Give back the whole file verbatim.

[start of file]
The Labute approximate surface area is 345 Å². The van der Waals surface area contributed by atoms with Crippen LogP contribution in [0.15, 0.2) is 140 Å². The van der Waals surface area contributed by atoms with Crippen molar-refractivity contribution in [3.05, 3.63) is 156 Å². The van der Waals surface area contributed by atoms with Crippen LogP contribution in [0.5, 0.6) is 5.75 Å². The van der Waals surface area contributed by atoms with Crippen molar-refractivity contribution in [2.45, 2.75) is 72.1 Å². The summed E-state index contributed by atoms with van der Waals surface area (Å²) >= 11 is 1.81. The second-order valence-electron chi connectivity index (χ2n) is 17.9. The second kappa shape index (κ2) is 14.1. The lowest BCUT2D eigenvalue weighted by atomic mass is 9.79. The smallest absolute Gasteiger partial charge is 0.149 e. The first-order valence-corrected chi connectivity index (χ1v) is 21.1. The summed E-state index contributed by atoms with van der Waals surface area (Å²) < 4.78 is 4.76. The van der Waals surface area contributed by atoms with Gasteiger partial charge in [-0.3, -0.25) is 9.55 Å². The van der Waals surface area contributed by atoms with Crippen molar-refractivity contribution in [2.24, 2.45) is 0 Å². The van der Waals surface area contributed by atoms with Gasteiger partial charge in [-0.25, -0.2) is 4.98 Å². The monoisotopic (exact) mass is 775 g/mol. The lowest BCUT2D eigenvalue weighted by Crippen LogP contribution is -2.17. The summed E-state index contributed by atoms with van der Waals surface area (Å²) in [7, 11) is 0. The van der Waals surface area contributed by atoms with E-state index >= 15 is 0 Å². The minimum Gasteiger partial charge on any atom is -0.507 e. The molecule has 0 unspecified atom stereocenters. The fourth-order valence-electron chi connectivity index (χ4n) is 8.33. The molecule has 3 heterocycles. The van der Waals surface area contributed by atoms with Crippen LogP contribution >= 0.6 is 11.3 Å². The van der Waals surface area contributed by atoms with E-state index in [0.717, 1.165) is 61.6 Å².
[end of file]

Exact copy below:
The Labute approximate surface area is 345 Å². The van der Waals surface area contributed by atoms with Crippen LogP contribution in [0.15, 0.2) is 140 Å². The van der Waals surface area contributed by atoms with Crippen molar-refractivity contribution in [3.05, 3.63) is 156 Å². The van der Waals surface area contributed by atoms with Crippen LogP contribution in [0.5, 0.6) is 5.75 Å². The van der Waals surface area contributed by atoms with Crippen molar-refractivity contribution in [2.45, 2.75) is 72.1 Å². The summed E-state index contributed by atoms with van der Waals surface area (Å²) >= 11 is 1.81. The second-order valence-electron chi connectivity index (χ2n) is 17.9. The second kappa shape index (κ2) is 14.1. The lowest BCUT2D eigenvalue weighted by atomic mass is 9.79. The smallest absolute Gasteiger partial charge is 0.149 e. The first-order valence-corrected chi connectivity index (χ1v) is 21.1. The summed E-state index contributed by atoms with van der Waals surface area (Å²) < 4.78 is 4.76. The van der Waals surface area contributed by atoms with Gasteiger partial charge in [-0.3, -0.25) is 9.55 Å². The van der Waals surface area contributed by atoms with Crippen molar-refractivity contribution in [2.24, 2.45) is 0 Å². The van der Waals surface area contributed by atoms with Gasteiger partial charge in [-0.25, -0.2) is 4.98 Å². The monoisotopic (exact) mass is 775 g/mol. The lowest BCUT2D eigenvalue weighted by Crippen LogP contribution is -2.17. The summed E-state index contributed by atoms with van der Waals surface area (Å²) in [7, 11) is 0. The van der Waals surface area contributed by atoms with E-state index >= 15 is 0 Å². The minimum Gasteiger partial charge on any atom is -0.507 e. The molecule has 0 unspecified atom stereocenters. The fourth-order valence-electron chi connectivity index (χ4n) is 8.33. The molecule has 3 heterocycles. The van der Waals surface area contributed by atoms with Crippen LogP contribution >= 0.6 is 11.3 Å². The van der Waals surface area contributed by atoms with E-state index in [0.717, 1.165) is 61.6 Å².